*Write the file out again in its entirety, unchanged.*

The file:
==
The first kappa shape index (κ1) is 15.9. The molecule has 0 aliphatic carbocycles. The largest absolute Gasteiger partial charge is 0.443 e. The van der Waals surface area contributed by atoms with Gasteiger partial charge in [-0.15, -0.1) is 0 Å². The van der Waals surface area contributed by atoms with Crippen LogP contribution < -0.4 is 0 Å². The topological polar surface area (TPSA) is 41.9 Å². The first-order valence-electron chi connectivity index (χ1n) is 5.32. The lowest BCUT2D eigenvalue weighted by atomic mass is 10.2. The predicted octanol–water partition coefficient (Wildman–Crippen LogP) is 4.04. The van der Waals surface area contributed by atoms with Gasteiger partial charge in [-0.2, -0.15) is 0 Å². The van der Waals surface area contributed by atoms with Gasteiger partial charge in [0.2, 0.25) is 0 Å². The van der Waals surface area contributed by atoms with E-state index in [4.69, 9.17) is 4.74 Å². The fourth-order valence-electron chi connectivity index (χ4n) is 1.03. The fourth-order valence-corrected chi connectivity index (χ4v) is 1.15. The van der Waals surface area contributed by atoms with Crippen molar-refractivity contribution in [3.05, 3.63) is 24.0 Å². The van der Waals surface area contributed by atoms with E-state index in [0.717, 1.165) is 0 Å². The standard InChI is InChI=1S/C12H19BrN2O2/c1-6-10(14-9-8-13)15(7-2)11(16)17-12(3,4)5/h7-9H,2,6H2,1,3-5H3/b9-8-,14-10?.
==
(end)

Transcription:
The first kappa shape index (κ1) is 15.9. The molecule has 0 aliphatic carbocycles. The largest absolute Gasteiger partial charge is 0.443 e. The van der Waals surface area contributed by atoms with Gasteiger partial charge in [-0.15, -0.1) is 0 Å². The van der Waals surface area contributed by atoms with Crippen LogP contribution < -0.4 is 0 Å². The topological polar surface area (TPSA) is 41.9 Å². The first-order valence-electron chi connectivity index (χ1n) is 5.32. The lowest BCUT2D eigenvalue weighted by atomic mass is 10.2. The predicted octanol–water partition coefficient (Wildman–Crippen LogP) is 4.04. The van der Waals surface area contributed by atoms with Gasteiger partial charge in [-0.2, -0.15) is 0 Å². The van der Waals surface area contributed by atoms with Gasteiger partial charge in [0.2, 0.25) is 0 Å². The van der Waals surface area contributed by atoms with E-state index in [4.69, 9.17) is 4.74 Å². The fourth-order valence-electron chi connectivity index (χ4n) is 1.03. The fourth-order valence-corrected chi connectivity index (χ4v) is 1.15. The van der Waals surface area contributed by atoms with Crippen molar-refractivity contribution in [3.05, 3.63) is 24.0 Å². The van der Waals surface area contributed by atoms with E-state index in [0.717, 1.165) is 0 Å². The standard InChI is InChI=1S/C12H19BrN2O2/c1-6-10(14-9-8-13)15(7-2)11(16)17-12(3,4)5/h7-9H,2,6H2,1,3-5H3/b9-8-,14-10?.